Putting the immigration issue on the "back burner," he said, "is not in the best interests of this country."
"The federal government has to really get off their backside and deal with the issue of immigration," Sanchez said.
Sanchez won't go into details about what sort of reforms he'd support. Asked about the DREAM Act, which would create a pathway to legality for young illegal immigrants, he was noncommittal.
"Without having the ability to debate and to look at that bill completely, there's a lot of the devils in the details there," he said. "I think that the discussion needs to happen."
Sanchez said he wouldn't necessarily "carry the water" on an immigration reform bill. "But I'd have the political courage and the strength to be able to address that openly," he said.
The Republican said he wasn't worried his party could be hurt by a heated immigration debate in 2012. "Hispanics across the country want to have an honest discussion about immigration," he said. "I say that based on experience."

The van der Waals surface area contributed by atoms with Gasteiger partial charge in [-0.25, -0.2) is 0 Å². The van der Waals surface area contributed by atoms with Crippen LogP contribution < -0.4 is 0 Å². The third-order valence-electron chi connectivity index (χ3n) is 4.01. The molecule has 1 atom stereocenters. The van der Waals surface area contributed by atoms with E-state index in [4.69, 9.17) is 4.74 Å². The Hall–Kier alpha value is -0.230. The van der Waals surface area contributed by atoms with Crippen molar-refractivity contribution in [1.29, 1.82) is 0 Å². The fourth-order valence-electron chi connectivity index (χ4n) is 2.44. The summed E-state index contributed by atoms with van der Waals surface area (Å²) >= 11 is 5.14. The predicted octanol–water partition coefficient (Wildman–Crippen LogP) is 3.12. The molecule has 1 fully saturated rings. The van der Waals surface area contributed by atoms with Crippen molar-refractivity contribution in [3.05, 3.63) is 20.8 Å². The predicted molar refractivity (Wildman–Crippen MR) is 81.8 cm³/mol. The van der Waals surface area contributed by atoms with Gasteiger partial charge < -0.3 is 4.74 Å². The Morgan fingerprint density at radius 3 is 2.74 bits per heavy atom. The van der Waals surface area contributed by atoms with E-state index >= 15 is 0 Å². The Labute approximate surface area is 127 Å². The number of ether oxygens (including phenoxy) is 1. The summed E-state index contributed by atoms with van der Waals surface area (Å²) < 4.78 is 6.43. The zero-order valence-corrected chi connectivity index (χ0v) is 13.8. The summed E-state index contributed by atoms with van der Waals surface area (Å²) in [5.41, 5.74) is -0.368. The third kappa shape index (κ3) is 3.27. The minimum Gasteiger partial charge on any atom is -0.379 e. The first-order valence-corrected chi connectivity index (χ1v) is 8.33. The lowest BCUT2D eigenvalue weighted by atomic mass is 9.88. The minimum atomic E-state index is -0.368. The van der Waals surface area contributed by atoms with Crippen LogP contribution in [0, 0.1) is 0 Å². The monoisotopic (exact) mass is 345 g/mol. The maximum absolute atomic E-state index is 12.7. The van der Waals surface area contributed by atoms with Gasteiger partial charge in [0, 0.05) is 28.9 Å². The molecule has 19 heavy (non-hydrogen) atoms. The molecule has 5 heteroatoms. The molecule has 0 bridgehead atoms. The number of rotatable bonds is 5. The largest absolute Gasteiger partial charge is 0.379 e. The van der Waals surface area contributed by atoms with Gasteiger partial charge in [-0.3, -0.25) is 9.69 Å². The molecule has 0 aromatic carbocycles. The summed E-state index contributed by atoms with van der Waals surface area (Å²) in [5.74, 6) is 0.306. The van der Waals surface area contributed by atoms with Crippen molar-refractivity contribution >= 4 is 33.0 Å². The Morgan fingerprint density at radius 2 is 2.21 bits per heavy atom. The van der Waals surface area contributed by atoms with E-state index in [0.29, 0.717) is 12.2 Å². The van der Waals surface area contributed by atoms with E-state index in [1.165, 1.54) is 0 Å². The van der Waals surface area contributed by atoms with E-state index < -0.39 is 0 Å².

Still, he added, "tone is always important, let's be clear."
"The politicizing of the immigration [issue], with both parties, has really been detrimental to trying get out an immigration bill that would help solve those challenges that are facing our country," Sanchez said.
Sen. Jeff Bingaman (D-N.M.) announced last month he wouldn't seek reelection in 2012, prompting several candidates to surge into the GOP primary for the open seat. The field now includes former Rep. Heather Wilson (R-N.M.), businessman and former congressional candidate Greg Sowards and Bill English.
Sanchez said he would decide on a run "relatively soon."